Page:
The day after the prime minister’s investigation
Op-ed: The only solution to the delay of justice in public figures’ investigations is dividing the attorney general’s authorities between two people. In addition, there is a need to prevent investigations against an incumbent prime minister while limiting his time in office to two terms.
What they all have in common is the long time they were subject to the mercy of the law and legal system, and mainly the storm on the background of the investigations.
“The sword comes into the world for the delay of justice,” it says in Pirkei Avot (a compilation of the ethical teachings and maxims of Mishnaic-period rabbis)—and the State of Israel has officially adopted the Jewish tradition on this issue, but only officially.
Defense Minister Avgidor Lieberman was investigated for 10 years, and eventually came out with nothing. During this time, the attorney general had trouble deciding which case to focus on, how many and why. Witnesses disappeared, files were covered with dust—until it was over.
Prime Minister Benjamin Netanyahu walked around with the shadow of the Bibi Tours affair for years, until the shadow disappeared by virtue of the statue of limitations. Rachael Risby-Raz, former Prime Minister Ehud Olmert’s advisor from the Rishon Tours affair, has been in legal proceedings since 2009. Now the eighth year is beginning, and it’s not over yet.
If the religious parties really cared about the State of Israel’s Jewish identity, such matters would cause them to take to the streets. A mobilization order for a yeshiva student is not prohibited by the Torah, but the Torah does prohibit delay of justice, holdover of pay and other damage caused to common people and high-ranking officials.
Investigations of public figures are always complicated and sensitive and are always characterized by interests, yet there is not one logical reason for the unreasonable time they take. The more basic problem lies in the job of the attorney general—a legally engineered hybrid that is supposed to be at once a defense counsel and a prosecutor, both a close advisor and the individual responsible for prosecution at the same time.
There is not a single human being who is capable of accomplishing this mission and getting out of it in one piece. And in Netanyahu’s context, advising a person on legal issues, sitting next to him during work meetings, and then deciding to turn over his life and ruin his career. Whoever decides to launch an investigation, as Avichai Mandelblit did, does so unwillingly. And when the time arrives to decide on an indictment, most attorney generals will crumble.
The only solution to this situation is a separation of powers: One person who will serve as an advisor and defense counsel and another person who serve as head of the prosecution. Prosecuting and defending a client at the same time (regardless of whether it is the Israeli government or the prime minister) is a bad Israeli invention.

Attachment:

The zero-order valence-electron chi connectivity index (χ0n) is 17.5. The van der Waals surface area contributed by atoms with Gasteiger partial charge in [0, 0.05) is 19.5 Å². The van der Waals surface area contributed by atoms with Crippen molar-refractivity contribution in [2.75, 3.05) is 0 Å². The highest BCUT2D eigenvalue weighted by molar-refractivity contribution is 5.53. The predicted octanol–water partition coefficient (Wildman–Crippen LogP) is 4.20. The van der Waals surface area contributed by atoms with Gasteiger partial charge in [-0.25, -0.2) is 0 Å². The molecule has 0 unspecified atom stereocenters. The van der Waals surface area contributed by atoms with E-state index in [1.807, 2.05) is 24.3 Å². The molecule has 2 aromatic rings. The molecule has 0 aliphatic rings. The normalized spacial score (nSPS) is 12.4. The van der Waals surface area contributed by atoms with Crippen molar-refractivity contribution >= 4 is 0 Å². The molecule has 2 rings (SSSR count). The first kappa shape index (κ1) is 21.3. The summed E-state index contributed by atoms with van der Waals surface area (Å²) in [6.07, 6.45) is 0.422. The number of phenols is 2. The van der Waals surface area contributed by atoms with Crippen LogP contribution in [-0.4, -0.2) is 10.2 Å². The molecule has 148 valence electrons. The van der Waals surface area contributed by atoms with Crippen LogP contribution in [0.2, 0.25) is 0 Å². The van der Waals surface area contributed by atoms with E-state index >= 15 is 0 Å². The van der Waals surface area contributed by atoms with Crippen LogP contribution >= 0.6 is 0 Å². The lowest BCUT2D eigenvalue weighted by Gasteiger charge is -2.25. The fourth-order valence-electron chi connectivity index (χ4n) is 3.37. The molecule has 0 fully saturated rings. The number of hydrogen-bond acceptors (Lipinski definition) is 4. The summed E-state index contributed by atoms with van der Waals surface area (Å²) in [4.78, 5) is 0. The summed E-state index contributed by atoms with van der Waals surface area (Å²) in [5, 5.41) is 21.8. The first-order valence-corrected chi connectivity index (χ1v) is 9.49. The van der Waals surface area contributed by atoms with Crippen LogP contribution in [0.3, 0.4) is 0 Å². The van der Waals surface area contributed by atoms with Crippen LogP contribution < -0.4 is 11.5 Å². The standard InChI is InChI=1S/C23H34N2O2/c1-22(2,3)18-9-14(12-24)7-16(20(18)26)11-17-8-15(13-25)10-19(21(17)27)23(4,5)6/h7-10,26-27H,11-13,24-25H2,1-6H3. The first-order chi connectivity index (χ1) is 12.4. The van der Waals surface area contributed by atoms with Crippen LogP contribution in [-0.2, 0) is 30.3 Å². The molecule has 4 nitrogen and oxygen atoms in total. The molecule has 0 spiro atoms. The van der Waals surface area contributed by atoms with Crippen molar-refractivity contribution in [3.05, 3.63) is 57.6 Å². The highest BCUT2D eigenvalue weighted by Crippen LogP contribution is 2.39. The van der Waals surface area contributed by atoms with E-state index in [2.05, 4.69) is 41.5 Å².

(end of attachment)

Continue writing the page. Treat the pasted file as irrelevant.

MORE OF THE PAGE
Another problem is the multiple investigations of public figures and the fact that they are turned into a political tool. Last week, someone brought out of the archives calls made by Yuval Steinitz and Benjamin Netanyahu on Ehud Olmert to resign as prime minister as soon as a criminal investigation was launched against him.
They were adamant and uncompromising in their support for the police and their demand that he resign. The political rule is: What is hated by you, do to your rival. Those who were against handling Olmert with kid gloves began handling Netanyahu with kid gloves last week. And those who were in favor of keeping Olmert out of public criticism in the past are now calling for an investigation and urging Netanyahu to draw conclusions.
In this case too, the only solution is changing the attitude towards an incumbent prime minister: Preventing investigations until a certain criminal limit, while restricting a prime minister’s time in office to two terms. I accept Netanyahu’s statement from the 1990s: “What a prime minister failed to do in two terms he will fail to do after that.” Eventually, time turns most of the job into an ongoing political campaign. A prime minister needs limited time and full immunity during that time in order to be able to work peacefully and efficiently.
And here are the ramifications of Netanyahu’s current investigations. So far, while we don’t know much, a few things must be said: First of all, hedonism necessarily leads to investigations. Grey areas are painted black at some point, regardless of the results of the investigation. This is a repeated lesson which has not been learned. It is the difference between the days of Prime Ministers Yitzhak Shamir and Menachem Begin and those who came after them.
Second, a prime minister’s investigation harms the state. The twilight period is dangerous. Therefore, the investigation must be quick and conclusions must be drawn one way or the other. Third, another prime minister in jail is a very dubious certificate of good character, even for those who don’t support Netanyahu. And fourth, the malfunctions must be repaired on the day the investigation ends, and not as Likud MK David Amsalem suggested.